Monday, February 02, 2009

Technology Notes Vol 1, Issue 8: Lessons at work and play

This edition of Technology notes is dedicated to some lessons I learnt at work and at play.

* Conceptual Abstractions

If I were to stick my neck out on things I don’t fully understand, I’d do so and say that Abstraction and Recursion are the most fundamental principles in Computer Science. There is something magical about the way these two concepts solve so many problems that we encounter 'in code’. In fact, in the OO design community, “an additional layer of abstraction” is almost a silver bullet for most design problems.

In the last month though, I got first-hand exposure to some conceptual abstractions. In my definition, a conceptual abstraction is one that solves a complete class of problems while trying to solve a single instance of the class. Let me give an example. Over the last year or so, I have been working on a tool that uses some modified IR techniques to solve a problem faced by developers in our organization. We read some algorithms, coded them up, created a service abstraction for folks to use, and made it available to our user community. We decided to publish this work, and I had detailed discussions with my manager and Sriram Rajamani, who is a principal researcher in our organization. In the space of a few hours, we (truth be told, they) created a conceptual framework around our tool, in such a manner that we solved the general IR problem for our problem space! I wish I could write more about it, but I’ll have to defer it till we submit the paper.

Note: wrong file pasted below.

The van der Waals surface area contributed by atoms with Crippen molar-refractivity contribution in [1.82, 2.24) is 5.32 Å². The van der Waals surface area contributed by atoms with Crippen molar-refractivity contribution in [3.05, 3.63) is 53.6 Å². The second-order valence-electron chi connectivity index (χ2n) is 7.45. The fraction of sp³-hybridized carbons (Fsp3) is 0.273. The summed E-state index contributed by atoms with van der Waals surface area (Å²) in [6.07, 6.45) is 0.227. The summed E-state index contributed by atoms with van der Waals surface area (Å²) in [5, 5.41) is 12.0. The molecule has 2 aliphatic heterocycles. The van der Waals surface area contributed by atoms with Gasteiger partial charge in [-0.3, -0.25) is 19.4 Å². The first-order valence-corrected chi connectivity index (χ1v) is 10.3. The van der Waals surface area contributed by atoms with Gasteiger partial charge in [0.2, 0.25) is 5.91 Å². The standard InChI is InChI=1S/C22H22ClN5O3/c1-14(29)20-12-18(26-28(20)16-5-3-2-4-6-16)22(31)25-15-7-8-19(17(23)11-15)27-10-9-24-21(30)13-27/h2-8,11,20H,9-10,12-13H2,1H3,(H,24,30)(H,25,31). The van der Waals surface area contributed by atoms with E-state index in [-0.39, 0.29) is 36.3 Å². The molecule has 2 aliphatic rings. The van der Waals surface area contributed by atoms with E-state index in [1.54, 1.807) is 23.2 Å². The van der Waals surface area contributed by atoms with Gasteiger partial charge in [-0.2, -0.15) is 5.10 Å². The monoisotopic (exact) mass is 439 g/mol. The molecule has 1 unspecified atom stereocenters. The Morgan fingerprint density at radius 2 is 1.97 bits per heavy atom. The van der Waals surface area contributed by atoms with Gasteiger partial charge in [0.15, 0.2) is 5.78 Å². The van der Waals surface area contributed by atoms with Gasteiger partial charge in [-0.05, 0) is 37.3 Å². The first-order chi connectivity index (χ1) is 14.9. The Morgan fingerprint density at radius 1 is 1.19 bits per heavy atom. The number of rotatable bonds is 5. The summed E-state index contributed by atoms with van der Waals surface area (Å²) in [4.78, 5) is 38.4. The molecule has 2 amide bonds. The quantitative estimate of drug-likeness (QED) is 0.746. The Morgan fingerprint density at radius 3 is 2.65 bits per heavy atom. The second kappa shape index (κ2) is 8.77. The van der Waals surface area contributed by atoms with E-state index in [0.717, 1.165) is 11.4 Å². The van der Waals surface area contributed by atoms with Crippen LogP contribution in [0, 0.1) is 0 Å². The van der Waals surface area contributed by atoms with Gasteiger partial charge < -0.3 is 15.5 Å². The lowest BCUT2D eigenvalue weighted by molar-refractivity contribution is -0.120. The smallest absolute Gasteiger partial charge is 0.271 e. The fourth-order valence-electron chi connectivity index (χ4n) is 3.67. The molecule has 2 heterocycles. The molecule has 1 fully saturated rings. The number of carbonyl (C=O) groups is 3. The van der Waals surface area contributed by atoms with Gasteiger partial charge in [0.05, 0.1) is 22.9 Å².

* The beauty of Windows

When I got my first PC, nearly 14 years ago, one of the games I loved playing was Xargon, a 1993 game created for DOS. I couldn’t afford to buy the game, so I played a shareware version that was available on a PCQuest CD. 15 years and five OSes later (Win3.1, Win95, Win98, Windows ME, Windows 2000, Windows XP)  I installed the now-free retail version of the game on my XP box, and lo-and-behold, it worked! I had a few problems with the sound card which I was able to fix by some minor changes to the game’s default settings. I don’t think any company makes software that preserves backward compatibility to such an extent. In a world where different versions of Linux are not compatible, where Mac software bought two years ago for the 68x processors won’t work properly on the new Macs, the extent to which Windows preserves backward compatibility is amazing. You can read the 68 posts Raymond Chen has about it here.

* The best feature of Java

The one feature of Java I miss in C#/.NET is that of checked exceptions. You know, you declare a function as

public static void X( ) throws A, B, C

and the function can only throw A, B or C. Clients of this function must handle these exceptions or declare them in their “throws” clause. Further, if a derived class overrides a base class method, it can only throw a subset of the exceptions that the base class method has declared in its “throws” clause. Not only is this a great example of documentation enforced by the compiler, what this also does is takes Java one step closer to the ideal of LSP (Liskov Substitution Principle).

(PS: C++ fanatics will now argue that it too has a “throw” clause. All I’ll say is “don’t use it”.)